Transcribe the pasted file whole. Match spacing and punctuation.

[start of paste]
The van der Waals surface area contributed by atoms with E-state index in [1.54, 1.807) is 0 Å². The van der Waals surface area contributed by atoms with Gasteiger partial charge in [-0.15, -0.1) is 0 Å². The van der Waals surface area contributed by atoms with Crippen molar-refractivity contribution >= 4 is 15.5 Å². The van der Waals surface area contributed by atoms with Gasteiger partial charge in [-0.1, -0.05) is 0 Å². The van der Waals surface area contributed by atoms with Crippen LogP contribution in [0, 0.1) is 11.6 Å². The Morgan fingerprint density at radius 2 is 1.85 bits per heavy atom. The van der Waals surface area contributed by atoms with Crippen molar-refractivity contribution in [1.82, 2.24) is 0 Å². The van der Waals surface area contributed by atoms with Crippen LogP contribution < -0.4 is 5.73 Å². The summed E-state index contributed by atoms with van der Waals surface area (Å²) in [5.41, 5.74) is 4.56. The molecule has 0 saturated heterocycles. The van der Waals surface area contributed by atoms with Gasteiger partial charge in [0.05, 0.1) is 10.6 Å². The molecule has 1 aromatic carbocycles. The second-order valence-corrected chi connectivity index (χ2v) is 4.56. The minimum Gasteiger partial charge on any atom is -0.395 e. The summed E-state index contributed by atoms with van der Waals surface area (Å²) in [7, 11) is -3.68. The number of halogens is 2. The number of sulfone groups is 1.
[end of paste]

The van der Waals surface area contributed by atoms with E-state index in [1.54, 1.807) is 0 Å². The van der Waals surface area contributed by atoms with Gasteiger partial charge in [-0.15, -0.1) is 0 Å². The van der Waals surface area contributed by atoms with Crippen molar-refractivity contribution >= 4 is 15.5 Å². The van der Waals surface area contributed by atoms with Gasteiger partial charge in [-0.1, -0.05) is 0 Å². The van der Waals surface area contributed by atoms with Crippen LogP contribution in [0, 0.1) is 11.6 Å². The Morgan fingerprint density at radius 2 is 1.85 bits per heavy atom. The van der Waals surface area contributed by atoms with Crippen molar-refractivity contribution in [1.82, 2.24) is 0 Å². The van der Waals surface area contributed by atoms with Crippen LogP contribution < -0.4 is 5.73 Å². The summed E-state index contributed by atoms with van der Waals surface area (Å²) in [5.41, 5.74) is 4.56. The molecule has 0 saturated heterocycles. The van der Waals surface area contributed by atoms with Gasteiger partial charge in [0.05, 0.1) is 10.6 Å². The molecule has 1 aromatic carbocycles. The second-order valence-corrected chi connectivity index (χ2v) is 4.56. The minimum Gasteiger partial charge on any atom is -0.395 e. The summed E-state index contributed by atoms with van der Waals surface area (Å²) in [7, 11) is -3.68. The number of halogens is 2. The number of sulfone groups is 1.